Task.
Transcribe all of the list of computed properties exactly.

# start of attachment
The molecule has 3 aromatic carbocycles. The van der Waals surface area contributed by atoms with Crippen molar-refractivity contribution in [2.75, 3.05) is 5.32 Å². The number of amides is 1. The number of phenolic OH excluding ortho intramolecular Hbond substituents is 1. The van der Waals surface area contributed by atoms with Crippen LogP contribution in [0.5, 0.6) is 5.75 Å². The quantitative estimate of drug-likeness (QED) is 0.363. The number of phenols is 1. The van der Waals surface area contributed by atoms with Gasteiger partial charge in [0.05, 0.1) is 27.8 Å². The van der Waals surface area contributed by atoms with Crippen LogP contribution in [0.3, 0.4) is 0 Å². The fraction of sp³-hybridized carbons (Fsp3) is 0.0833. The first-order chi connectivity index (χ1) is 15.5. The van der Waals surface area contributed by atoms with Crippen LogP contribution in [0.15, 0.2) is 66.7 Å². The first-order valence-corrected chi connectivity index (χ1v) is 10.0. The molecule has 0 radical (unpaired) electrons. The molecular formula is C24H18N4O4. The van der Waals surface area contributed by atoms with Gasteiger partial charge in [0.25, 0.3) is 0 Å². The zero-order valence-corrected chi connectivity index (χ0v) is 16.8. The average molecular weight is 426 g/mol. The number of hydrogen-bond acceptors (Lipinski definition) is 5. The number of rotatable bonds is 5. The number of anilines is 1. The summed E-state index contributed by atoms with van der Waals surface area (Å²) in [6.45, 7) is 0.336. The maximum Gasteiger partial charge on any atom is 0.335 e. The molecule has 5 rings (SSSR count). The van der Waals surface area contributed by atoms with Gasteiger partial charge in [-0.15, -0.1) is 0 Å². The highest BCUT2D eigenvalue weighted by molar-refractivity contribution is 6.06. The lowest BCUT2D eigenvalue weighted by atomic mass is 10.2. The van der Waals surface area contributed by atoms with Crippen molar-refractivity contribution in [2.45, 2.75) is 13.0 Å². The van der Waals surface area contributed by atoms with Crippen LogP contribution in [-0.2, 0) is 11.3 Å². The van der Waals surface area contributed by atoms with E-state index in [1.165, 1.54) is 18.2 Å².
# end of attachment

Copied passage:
The molecule has 3 aromatic carbocycles. The van der Waals surface area contributed by atoms with Crippen molar-refractivity contribution in [2.75, 3.05) is 5.32 Å². The number of amides is 1. The number of phenolic OH excluding ortho intramolecular Hbond substituents is 1. The van der Waals surface area contributed by atoms with Crippen LogP contribution in [0.5, 0.6) is 5.75 Å². The quantitative estimate of drug-likeness (QED) is 0.363. The number of phenols is 1. The van der Waals surface area contributed by atoms with Gasteiger partial charge in [0.05, 0.1) is 27.8 Å². The van der Waals surface area contributed by atoms with Crippen LogP contribution in [0.3, 0.4) is 0 Å². The fraction of sp³-hybridized carbons (Fsp3) is 0.0833. The first-order chi connectivity index (χ1) is 15.5. The van der Waals surface area contributed by atoms with Crippen LogP contribution in [0.15, 0.2) is 66.7 Å². The first-order valence-corrected chi connectivity index (χ1v) is 10.0. The molecule has 0 radical (unpaired) electrons. The molecular formula is C24H18N4O4. The van der Waals surface area contributed by atoms with Gasteiger partial charge in [0.25, 0.3) is 0 Å². The zero-order valence-corrected chi connectivity index (χ0v) is 16.8. The average molecular weight is 426 g/mol. The number of hydrogen-bond acceptors (Lipinski definition) is 5. The number of rotatable bonds is 5. The number of anilines is 1. The summed E-state index contributed by atoms with van der Waals surface area (Å²) in [6.45, 7) is 0.336. The maximum Gasteiger partial charge on any atom is 0.335 e. The molecule has 5 rings (SSSR count). The van der Waals surface area contributed by atoms with Gasteiger partial charge in [-0.15, -0.1) is 0 Å². The highest BCUT2D eigenvalue weighted by molar-refractivity contribution is 6.06. The lowest BCUT2D eigenvalue weighted by atomic mass is 10.2. The van der Waals surface area contributed by atoms with Crippen molar-refractivity contribution in [2.45, 2.75) is 13.0 Å². The van der Waals surface area contributed by atoms with Crippen LogP contribution in [-0.2, 0) is 11.3 Å². The van der Waals surface area contributed by atoms with E-state index in [1.165, 1.54) is 18.2 Å².